Review: ‘The Walk,’ High-Wire Bravado at World Trade Center

26 Sep 2015 | Author: | No comments yet »

‘The Walk’ review: High-wire act falls short of documentary.

Spectacle has gone over well enough at the Oscars in recent years. “Now I’ve seen everything,” an anonymous New Yorker remarks, marveling at the spectacle unfolding more than a hundred stories above street level.Joseph Gordon-Levitt (Looper, Inception) stars as Petit, clad in a bad wig and colored contacts that signal a rough start from the very opening of the film.

The wire on which Philippe Petit crossed between the two buildings of the World Trade Center on the morning of August 7, 1974, was held up by the towers themselves, stabilised with guy lines lashed to carefully chosen points around their edges, and secured around wooden bulwarks on either side.Celluloid? “It’s dirty and inefficient.” George Lucas’s Star Wars tinkering? “An abomination.” Remake Back To The Future? “Over my dead body.” A talk with the risk-taking director of The Walk Imagine you’re standing on the edge of a very tall building. Zemeckis borrows the same device he used in Forrest Gump, having Petit narrate the film as it recounts his early beginnings as a wire walker, his family’s rejection of his creative ambitions, and his eventual tutelage at the hands of a circus ringleader known as Papa Rudy (Ben Kingsley). Petit is a dreamer in the most extreme sense, a man who sees the wire as the only canvas upon which he’s able to truly express himself, and like all good movie dreamers he lets neither familial doubts nor the law get in the way of what he sees as the ultimate “coup”: walking a wire between the Twin Towers.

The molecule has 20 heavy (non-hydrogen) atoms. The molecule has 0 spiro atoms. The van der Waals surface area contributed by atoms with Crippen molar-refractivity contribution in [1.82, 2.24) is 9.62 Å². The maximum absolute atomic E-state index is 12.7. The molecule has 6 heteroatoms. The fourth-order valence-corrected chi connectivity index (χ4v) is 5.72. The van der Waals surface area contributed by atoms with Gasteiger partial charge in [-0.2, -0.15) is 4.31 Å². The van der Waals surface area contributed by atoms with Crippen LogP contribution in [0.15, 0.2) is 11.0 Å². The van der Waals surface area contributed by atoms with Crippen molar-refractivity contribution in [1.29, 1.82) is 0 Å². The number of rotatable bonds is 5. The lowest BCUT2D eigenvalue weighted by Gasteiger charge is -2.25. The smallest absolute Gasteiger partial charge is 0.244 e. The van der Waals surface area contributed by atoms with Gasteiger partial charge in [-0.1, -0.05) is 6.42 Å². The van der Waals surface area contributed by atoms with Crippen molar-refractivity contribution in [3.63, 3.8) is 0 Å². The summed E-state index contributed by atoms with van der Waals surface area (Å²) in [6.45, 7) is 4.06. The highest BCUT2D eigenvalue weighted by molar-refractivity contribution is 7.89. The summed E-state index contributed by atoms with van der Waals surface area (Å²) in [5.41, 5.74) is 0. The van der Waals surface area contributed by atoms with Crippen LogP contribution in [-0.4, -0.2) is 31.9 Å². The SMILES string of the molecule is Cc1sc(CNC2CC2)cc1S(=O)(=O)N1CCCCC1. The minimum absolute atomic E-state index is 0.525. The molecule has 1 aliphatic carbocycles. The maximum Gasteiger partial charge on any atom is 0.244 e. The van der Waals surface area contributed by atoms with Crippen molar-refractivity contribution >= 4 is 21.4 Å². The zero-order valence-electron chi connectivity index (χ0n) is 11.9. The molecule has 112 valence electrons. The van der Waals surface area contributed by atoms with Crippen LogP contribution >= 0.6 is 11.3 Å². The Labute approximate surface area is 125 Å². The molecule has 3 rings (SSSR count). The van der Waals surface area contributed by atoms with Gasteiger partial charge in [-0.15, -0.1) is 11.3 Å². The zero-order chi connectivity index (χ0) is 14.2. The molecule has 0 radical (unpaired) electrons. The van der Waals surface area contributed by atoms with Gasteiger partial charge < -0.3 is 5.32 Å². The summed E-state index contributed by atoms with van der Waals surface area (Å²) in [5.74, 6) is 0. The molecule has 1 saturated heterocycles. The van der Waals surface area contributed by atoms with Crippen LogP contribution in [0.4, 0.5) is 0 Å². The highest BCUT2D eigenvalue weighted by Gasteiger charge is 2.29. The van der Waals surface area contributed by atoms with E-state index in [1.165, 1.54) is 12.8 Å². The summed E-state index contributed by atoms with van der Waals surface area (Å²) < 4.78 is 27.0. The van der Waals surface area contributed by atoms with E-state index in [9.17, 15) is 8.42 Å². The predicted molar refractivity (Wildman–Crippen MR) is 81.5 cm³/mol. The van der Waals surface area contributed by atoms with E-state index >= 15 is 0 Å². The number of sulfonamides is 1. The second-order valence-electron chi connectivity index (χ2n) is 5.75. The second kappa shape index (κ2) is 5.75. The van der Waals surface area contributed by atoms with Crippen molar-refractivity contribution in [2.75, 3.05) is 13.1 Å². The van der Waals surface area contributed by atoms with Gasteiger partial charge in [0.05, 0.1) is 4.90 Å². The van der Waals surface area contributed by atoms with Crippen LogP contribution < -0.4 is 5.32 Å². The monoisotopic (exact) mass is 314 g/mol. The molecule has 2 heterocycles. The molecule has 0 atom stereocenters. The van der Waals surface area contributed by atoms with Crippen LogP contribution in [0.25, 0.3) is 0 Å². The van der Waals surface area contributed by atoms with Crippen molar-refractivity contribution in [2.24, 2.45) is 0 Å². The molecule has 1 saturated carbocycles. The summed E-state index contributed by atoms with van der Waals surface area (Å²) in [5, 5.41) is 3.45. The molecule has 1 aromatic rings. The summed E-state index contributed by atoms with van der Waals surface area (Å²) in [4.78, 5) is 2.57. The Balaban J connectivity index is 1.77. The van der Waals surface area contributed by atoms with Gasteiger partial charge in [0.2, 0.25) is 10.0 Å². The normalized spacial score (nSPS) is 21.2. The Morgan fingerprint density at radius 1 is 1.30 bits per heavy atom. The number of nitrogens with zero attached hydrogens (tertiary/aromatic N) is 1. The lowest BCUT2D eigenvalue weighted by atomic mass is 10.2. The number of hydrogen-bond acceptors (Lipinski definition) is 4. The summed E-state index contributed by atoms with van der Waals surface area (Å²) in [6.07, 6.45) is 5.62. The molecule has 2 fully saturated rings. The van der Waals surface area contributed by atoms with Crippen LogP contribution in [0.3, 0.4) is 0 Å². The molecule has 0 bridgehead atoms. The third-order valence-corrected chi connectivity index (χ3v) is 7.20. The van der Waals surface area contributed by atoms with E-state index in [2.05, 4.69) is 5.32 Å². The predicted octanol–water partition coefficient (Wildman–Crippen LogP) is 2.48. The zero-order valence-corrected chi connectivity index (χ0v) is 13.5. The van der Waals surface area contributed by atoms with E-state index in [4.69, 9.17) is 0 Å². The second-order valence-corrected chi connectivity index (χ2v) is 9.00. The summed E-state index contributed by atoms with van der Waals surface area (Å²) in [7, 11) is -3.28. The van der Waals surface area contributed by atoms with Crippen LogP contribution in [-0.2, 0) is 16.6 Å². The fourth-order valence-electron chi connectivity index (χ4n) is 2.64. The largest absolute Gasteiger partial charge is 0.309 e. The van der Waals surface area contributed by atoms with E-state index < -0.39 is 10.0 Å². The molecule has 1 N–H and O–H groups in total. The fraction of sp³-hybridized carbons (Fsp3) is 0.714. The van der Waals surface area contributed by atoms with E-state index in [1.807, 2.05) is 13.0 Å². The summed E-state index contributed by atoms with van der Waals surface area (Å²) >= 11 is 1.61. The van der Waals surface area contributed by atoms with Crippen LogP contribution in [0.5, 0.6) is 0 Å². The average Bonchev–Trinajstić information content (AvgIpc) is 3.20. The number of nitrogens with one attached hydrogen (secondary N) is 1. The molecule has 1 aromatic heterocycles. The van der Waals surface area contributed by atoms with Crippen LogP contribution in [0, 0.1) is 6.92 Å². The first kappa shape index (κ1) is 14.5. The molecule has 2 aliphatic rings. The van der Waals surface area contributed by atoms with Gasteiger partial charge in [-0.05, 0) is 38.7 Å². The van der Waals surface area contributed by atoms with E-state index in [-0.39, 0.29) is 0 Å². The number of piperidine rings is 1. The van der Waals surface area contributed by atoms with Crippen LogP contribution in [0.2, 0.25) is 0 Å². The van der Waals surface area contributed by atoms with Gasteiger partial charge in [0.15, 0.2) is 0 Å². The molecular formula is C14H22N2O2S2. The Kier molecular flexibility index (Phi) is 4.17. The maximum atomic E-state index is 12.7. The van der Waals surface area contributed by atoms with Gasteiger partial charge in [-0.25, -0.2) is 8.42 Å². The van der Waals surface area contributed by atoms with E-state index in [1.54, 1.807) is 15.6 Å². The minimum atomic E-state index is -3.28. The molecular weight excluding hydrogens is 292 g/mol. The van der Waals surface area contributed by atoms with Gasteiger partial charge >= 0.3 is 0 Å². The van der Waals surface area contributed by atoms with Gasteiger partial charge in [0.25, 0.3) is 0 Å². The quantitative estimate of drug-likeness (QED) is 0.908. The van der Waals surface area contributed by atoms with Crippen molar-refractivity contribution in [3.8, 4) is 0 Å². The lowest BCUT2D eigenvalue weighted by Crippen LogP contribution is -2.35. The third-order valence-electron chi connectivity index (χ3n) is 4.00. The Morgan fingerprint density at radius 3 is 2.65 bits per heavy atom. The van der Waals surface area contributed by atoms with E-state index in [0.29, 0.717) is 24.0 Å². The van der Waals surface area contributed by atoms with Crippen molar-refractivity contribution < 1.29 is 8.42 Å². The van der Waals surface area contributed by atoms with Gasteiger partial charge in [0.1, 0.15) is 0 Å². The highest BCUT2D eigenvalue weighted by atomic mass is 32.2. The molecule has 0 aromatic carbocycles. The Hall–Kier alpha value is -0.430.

Robert Zemeckis’s glimmering dream of a film, which opens the 2015 New York Film Festival, takes two buildings that have become emblematic of everything that’s frightening and uncertain about 21st century life in the West and redeems them. What’s making you feel nauseous isn’t the thought of the fall, but the empty space itself, which contains none of the short-to-mid-range visual cues that your brain normally uses to gauge how well you’re balanced. The act of trespassing was not legal and involved all sorts of disguises, accomplices, dodges and “spy work,” as Petit referred to it later in his book “To Reach the Clouds,” upon which the new film “The Walk” was based.

Gordon-Levitt plays him as an absolute nut, and it would seem like an exaggeration if the real Petit didn’t give off the same mad energy in Man On Wire, James Marsh’s excellent 2008 documentary. It turns Petit’s stunt, which was one hundred percent illegal, and completed without a harness, into a kind of pre-emptive retort to the attacks of September 11th, 2001 – a reminder that beauty, fun and the irresistible human impulse to create are the stuff that dissolves terror on contact.